New Jersey County Has Record High NAS Births
Bergen County in New Jersey is seeing a record high number of babies being born with neonatal abstinence syndrome. While a baby is born every 15 minutes in the U.S. with this syndrome, the same issue being seen in Bergen County, according to Payal Shah. Shah is the OB-GYN Department Director at the Holy Name Medical Center in Bergen.
“You think it’s just an urban problem, but it’s everywhere. As OB-GYNs, it is our role to recognize these patients before it trickles down to where these babies are addicted and have such bad withdrawal symptoms that it impacts their functioning later on in life as well.”
Shah states that her hospital uses the Modified Finnegan Neonatal Abstinence Score Sheet to assess babies who are born with potential NAS. The test can be performed as soon as six hours after the baby is born.
“The Finnegan and Modified Finnegan scales use certain criteria to determine if babies are going through withdrawal symptoms,” she said. Babies that score above an 8 on the scale are treated with a number of methods, including swaddling, warming, and in the case of extremely intense effects, morphine or another opioid drug to treat the withdrawal.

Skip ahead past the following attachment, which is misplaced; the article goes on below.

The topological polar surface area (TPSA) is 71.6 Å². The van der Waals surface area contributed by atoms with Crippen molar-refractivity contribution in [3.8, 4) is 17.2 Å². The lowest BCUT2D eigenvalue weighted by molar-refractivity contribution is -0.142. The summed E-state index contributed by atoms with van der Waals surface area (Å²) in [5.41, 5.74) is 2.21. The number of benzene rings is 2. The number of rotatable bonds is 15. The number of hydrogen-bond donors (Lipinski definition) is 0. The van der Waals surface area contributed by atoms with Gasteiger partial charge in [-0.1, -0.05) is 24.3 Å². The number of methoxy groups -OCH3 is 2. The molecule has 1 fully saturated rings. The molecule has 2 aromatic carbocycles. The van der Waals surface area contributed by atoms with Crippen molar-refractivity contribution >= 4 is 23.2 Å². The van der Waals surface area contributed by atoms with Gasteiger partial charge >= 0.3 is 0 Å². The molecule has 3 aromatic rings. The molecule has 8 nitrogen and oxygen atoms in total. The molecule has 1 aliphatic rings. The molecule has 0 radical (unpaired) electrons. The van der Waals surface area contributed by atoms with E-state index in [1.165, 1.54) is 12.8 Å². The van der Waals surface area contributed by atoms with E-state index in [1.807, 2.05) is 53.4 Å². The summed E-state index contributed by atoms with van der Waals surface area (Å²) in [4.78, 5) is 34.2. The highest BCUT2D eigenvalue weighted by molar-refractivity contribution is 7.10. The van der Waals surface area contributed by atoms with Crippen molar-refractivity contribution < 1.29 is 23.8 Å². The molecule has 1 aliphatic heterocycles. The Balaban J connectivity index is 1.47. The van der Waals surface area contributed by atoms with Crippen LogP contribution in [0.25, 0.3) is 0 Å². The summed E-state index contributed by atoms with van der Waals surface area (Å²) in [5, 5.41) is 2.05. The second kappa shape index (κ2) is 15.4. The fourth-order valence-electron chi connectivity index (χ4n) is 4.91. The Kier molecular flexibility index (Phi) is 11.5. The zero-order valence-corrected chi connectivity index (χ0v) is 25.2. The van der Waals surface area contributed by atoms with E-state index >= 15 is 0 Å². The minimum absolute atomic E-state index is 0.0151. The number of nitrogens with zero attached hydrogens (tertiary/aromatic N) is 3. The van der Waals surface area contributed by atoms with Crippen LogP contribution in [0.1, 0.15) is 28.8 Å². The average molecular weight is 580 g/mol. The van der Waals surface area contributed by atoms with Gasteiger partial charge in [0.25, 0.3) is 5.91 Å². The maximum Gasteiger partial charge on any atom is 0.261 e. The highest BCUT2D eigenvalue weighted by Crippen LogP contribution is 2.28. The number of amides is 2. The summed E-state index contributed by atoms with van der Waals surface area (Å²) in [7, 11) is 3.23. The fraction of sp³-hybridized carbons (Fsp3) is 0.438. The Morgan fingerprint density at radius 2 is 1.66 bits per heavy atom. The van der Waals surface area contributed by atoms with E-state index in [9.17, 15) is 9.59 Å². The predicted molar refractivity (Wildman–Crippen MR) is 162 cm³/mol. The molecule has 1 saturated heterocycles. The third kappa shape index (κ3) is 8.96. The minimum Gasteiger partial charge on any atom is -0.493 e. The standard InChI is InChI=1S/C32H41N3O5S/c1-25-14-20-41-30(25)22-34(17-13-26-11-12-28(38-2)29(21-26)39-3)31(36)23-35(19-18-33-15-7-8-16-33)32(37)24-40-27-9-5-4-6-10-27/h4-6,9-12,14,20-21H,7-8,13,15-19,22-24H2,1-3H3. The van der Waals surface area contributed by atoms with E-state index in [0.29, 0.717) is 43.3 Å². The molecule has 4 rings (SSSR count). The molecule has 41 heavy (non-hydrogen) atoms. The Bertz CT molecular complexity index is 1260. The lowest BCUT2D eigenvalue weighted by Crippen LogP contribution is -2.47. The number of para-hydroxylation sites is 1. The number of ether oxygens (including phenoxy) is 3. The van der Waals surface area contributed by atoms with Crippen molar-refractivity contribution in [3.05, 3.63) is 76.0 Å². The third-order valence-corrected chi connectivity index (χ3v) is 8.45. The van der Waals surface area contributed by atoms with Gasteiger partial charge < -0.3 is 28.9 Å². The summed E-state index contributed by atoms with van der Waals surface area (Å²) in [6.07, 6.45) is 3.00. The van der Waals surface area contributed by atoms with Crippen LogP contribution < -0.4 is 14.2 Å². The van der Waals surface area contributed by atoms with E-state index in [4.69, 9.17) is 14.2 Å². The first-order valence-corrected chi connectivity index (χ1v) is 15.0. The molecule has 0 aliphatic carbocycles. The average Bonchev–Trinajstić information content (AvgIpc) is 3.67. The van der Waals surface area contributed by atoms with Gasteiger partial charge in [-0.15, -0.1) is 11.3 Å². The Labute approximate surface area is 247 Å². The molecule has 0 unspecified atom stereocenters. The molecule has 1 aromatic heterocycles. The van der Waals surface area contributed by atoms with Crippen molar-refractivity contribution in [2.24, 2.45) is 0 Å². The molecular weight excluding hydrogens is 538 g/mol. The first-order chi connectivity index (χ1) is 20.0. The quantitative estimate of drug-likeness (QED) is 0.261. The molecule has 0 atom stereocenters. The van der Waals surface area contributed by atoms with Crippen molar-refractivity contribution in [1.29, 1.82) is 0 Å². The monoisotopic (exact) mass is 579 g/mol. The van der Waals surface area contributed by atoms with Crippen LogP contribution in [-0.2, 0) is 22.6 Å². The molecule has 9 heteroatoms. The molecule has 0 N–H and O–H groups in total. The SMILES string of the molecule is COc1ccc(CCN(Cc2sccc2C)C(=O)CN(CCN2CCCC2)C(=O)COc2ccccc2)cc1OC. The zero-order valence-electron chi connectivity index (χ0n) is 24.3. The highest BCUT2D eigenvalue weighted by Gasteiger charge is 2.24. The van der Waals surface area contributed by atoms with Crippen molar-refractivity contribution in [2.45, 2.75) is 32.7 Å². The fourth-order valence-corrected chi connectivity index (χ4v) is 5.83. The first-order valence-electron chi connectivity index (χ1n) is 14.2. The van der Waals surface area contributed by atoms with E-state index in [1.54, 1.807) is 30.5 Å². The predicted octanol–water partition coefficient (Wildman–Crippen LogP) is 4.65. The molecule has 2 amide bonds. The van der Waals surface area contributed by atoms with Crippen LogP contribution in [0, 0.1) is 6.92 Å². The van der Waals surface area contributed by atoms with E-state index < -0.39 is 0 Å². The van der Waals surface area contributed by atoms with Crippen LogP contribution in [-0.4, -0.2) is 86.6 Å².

What Is NAS?
NAS stands for neonatal abstinence syndrome, a syndrome experienced by children that are born to dependent mothers. This syndrome can still take effect even if the mother is using methadone or buprenorphine to treat her addiction to opioids, but unfortunately, going through withdrawal without the use of these medications can be even more dangerous for the mother and the fetus. As such, many babies are born with this uncomfortable and sometimes life-threatening disorder.
As stated by Shah, doctors need to care for the child and protect it from experiencing symptoms that will affect it in the future. According to the National Library of Medicine, the common symptoms associated with NAS include
- Poor feeding
- Stuffy nose, fever, and flu-like symptoms
- Insomnia or trouble sleeping
- Excessive crying and sucking
NAS is a medical emergency and often requires treatment in a hospital, which means the mother and baby may need to stay at the facility longer after the birth. It is important that both are kept safe and treated for any life-threatening or uncomfortable symptoms.
How Can I Get Help If I’m Pregnant and Addicted to Opioids?
There are plenty of options for pregnant individuals who are addicted to drugs. The reality is that this happens more than many people realize, and treatment centers are starting to focus more on creating programs that can help expectant mothers go through treatment and pregnancy in a way that is safe for them and their babies.
You may start in a detox program, and in most cases, you will be maintained on a medication like methadone or buprenorphine (Substance Abuse and Mental Health Services Administration). Most treatment centers also offer behavioral therapy for expectant mothers in need of care, and many will provide patients with the option to attend parenting classes and learn how to care for their newborns. Treatment is always an option available to anyone who wants to turn their life around and put an end to their substance abuse.